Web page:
PROGRAM SITE: GATAGARA, RWANDA
Since 2009, Kids Play Int’l has offered travel enthusiasts an the opportunity to explore Rwanda and participate in an unforgettable experience through Travel with a Purpose. Following the initial trip, Kids Play Int’l launched the Let’s Play Fair! Community Sports Program in Gatagara in June 2010. Learn more about this beautiful country below.
Size 26,338 sq km slightly smaller than Maryland, US. Rwanda has a temperate climate with two rainy seasons from February to April and November to January. The temperature is mild in mountains with frost and snow possible at higher altitudes. Rwanda’s terrain consists of mostly grassy uplands and hills with a mountainous altitude declining from west to east. Its lowest point is the Rusizi River at 950 m and its highest point is Volcan Karisimbi which stands at 4,519 m. Rwanda is a land locked country and most of its population is rural.
Just under 10 million people live in Rwanda making it the most densely populated country in Africa. Life expectancy is around 49 years. Birth rate is on average 5.37 per woman. Literacy rate is just over 70%.
Kinyarwanda (official) which is a universal Bantu vernacular; French (official); English (official), and Kiswahili (Swahili) which is used in commercial centers.
Roman Catholic 56.5%, Protestant 26%, Adventist 11.1%, Muslim 4.6%, indigenous beliefs 0.1%, and none 1.7% (2001)
Brief Political History
In 1959, three years before independence from Belgium, the majority ethnic group, the Hutus, overthrew the ruling Tutsi king. Over the next several years, thousands of Tutsis were killed, and some 150,000 driven into exile in neighboring countries. The children of these exiles later formed a rebel group, the Rwandan Patriotic Front (RPF), and began a civil war in 1990. The war, along with several political and economic upheavals, exacerbated ethnic tensions, culminating in April 1994 in the genocide of roughly 800,000 Tutsis and moderate Hutus. The Tutsi rebels defeated the Hutu regime and ended the killing in July 1994, but approximately 2 million Hutu refugees – many fearing Tutsi retribution – fled to neighboring Burundi, Tanzania, Uganda, and the former Zaire. Since then, most of the refugees have returned to Rwanda, but several thousand remained in the neighboring Democratic Republic of the Congo (the former Zaire) and formed an extremist insurgency bent on retaking Rwanda, much as the RPF tried in 1990. Despite substantial international assistance and political reforms – including Rwanda’s first local elections in March 1999 and its first post-genocide presidential and legislative elections in August and September 2003 – the country continues to struggle to boost investment and agricultural output, and ethnic reconciliation is complicated by the real and perceived Tutsi political dominance. Kigali’s increasing centralization and intolerance of dissent, the nagging Hutu extremist insurgency across the border, and Rwandan involvement in two wars in recent years in the neighboring Democratic Republic of the Congo continue to hinder Rwanda’s efforts to escape its bloody legacy.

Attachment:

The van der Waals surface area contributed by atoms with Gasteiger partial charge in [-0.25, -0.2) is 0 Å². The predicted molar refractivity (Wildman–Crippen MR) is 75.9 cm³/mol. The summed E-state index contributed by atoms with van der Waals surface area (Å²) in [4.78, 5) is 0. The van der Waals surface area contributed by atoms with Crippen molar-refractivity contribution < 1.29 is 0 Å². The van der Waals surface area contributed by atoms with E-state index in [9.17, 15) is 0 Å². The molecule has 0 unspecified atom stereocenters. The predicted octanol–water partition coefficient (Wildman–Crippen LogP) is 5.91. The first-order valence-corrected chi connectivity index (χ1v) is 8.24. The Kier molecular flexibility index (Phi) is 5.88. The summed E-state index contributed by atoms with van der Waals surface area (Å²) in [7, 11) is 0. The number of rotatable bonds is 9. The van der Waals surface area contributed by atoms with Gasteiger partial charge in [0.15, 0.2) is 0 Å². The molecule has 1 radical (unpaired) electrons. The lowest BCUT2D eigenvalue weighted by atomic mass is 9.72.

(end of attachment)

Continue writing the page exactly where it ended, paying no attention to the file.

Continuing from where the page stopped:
Rwanda is a poor rural country with about 90% of the population engaged in (mainly subsistence) agriculture. It is the most densely populated country in Africa and is landlocked with few natural resources and minimal industry. Primary foreign exchange earners are coffee and tea. The 1994 genocide decimated Rwanda’s fragile economic base, severely impoverished the population, particularly women, and eroded the country’s ability to attract private and external investment. However, Rwanda has made substantial progress in stabilizing and rehabilitating its economy to pre-1994 levels, although poverty levels are higher now. GDP has rebounded and inflation has been curbed. Despite Rwanda’s fertile ecosystem, food production often does not keep pace with population growth, requiring food imports. Rwanda continues to receive substantial aid money and obtained IMF-World Bank Heavily Indebted Poor Country (HIPC) initiative debt relief in 2005-06. Rwanda also received Millennium Challenge Account Threshold status in 2006. Kigali’s high defense expenditures have caused tension between the government and international donors and lending agencies. Energy shortages, instability in neighboring states, and lack of adequate transportation linkages to other countries continue to handicap growth.
Statistics of the Genocide
The Rwandan Genocide of 1994 was a truly traumatic and horrifying event. It was one of the most brutal acts of murder ever committed.
• Over the course of 100 days from April 6 to July 16 1994, an estimated 800,000 to 1 million Tutsis and some moderate Hutus were slaughtered in the Rwandan genocide. A recent report has estimated the number to be close to 2 million.
• During this period of terrible slaughter, more than 6 men, women and children were murdered every minute of every hour of every day. This brutally efficient killing was maintained for more than 3 months.
• There are between 300,000 to 400,000 survivors of the genocide.
• Between 250,000 and 500,000 women were raped during the 100 days of genocide. Up to 20,000 children were born to women as a result of rape.
• More than 67% of women who were raped in 1994 during the genocide were infected with HIV and AIDS. In many cases, this resulted from a systematic and planned use of rape by HIV+ men as a weapon of genocide.
• There are 10 times as many widows than widowers – almost 50,000 widows of the genocide.
• 75,000 of survivors were orphaned as a result of the genocide
• Of those that survived the genocide over half the children stopped their schooling, because of poverty.
• 40,000 survivors are still without shelter, many whose homes were destroyed in the genocide.
• 7 in 10 survivors earn a monthly income of less than 5000 Rwandan Francs (Equivalent to 8 (eight) American Dollars)